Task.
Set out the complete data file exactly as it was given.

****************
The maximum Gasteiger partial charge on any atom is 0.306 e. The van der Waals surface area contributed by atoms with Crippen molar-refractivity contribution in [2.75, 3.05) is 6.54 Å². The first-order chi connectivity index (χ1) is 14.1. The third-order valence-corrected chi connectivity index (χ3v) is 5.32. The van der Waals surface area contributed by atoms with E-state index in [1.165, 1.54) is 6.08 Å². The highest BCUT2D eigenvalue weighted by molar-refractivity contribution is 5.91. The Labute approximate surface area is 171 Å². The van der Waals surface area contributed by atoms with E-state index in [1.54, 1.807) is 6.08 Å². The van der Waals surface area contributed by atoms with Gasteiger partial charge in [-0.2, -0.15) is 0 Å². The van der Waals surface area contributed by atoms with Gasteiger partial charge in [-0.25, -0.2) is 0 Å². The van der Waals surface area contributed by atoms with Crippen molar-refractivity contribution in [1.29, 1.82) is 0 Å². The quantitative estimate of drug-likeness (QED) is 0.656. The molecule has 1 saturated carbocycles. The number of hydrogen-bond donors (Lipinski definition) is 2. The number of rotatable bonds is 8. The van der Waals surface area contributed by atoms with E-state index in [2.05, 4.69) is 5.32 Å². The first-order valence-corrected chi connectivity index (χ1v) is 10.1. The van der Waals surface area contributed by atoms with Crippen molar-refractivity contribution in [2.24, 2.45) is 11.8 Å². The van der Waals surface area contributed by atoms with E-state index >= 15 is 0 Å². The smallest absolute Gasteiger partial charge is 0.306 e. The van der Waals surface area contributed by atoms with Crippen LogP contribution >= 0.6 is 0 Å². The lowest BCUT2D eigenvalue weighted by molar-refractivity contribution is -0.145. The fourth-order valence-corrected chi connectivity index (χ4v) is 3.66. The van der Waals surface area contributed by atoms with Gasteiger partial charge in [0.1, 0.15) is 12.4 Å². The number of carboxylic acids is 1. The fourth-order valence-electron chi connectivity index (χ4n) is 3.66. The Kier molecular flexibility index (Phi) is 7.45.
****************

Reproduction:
The maximum Gasteiger partial charge on any atom is 0.306 e. The van der Waals surface area contributed by atoms with Crippen molar-refractivity contribution in [2.75, 3.05) is 6.54 Å². The first-order chi connectivity index (χ1) is 14.1. The third-order valence-corrected chi connectivity index (χ3v) is 5.32. The van der Waals surface area contributed by atoms with E-state index in [1.165, 1.54) is 6.08 Å². The highest BCUT2D eigenvalue weighted by molar-refractivity contribution is 5.91. The Labute approximate surface area is 171 Å². The van der Waals surface area contributed by atoms with E-state index in [1.54, 1.807) is 6.08 Å². The van der Waals surface area contributed by atoms with Gasteiger partial charge in [-0.2, -0.15) is 0 Å². The van der Waals surface area contributed by atoms with Gasteiger partial charge in [-0.25, -0.2) is 0 Å². The van der Waals surface area contributed by atoms with Crippen molar-refractivity contribution in [1.29, 1.82) is 0 Å². The quantitative estimate of drug-likeness (QED) is 0.656. The molecule has 1 saturated carbocycles. The number of hydrogen-bond donors (Lipinski definition) is 2. The number of rotatable bonds is 8. The van der Waals surface area contributed by atoms with E-state index in [2.05, 4.69) is 5.32 Å². The first-order valence-corrected chi connectivity index (χ1v) is 10.1. The van der Waals surface area contributed by atoms with Crippen molar-refractivity contribution in [2.24, 2.45) is 11.8 Å². The van der Waals surface area contributed by atoms with E-state index >= 15 is 0 Å². The smallest absolute Gasteiger partial charge is 0.306 e. The van der Waals surface area contributed by atoms with Crippen LogP contribution >= 0.6 is 0 Å². The lowest BCUT2D eigenvalue weighted by molar-refractivity contribution is -0.145. The fourth-order valence-corrected chi connectivity index (χ4v) is 3.66. The van der Waals surface area contributed by atoms with Gasteiger partial charge in [0.1, 0.15) is 12.4 Å². The number of carboxylic acids is 1. The fourth-order valence-electron chi connectivity index (χ4n) is 3.66. The Kier molecular flexibility index (Phi) is 7.45.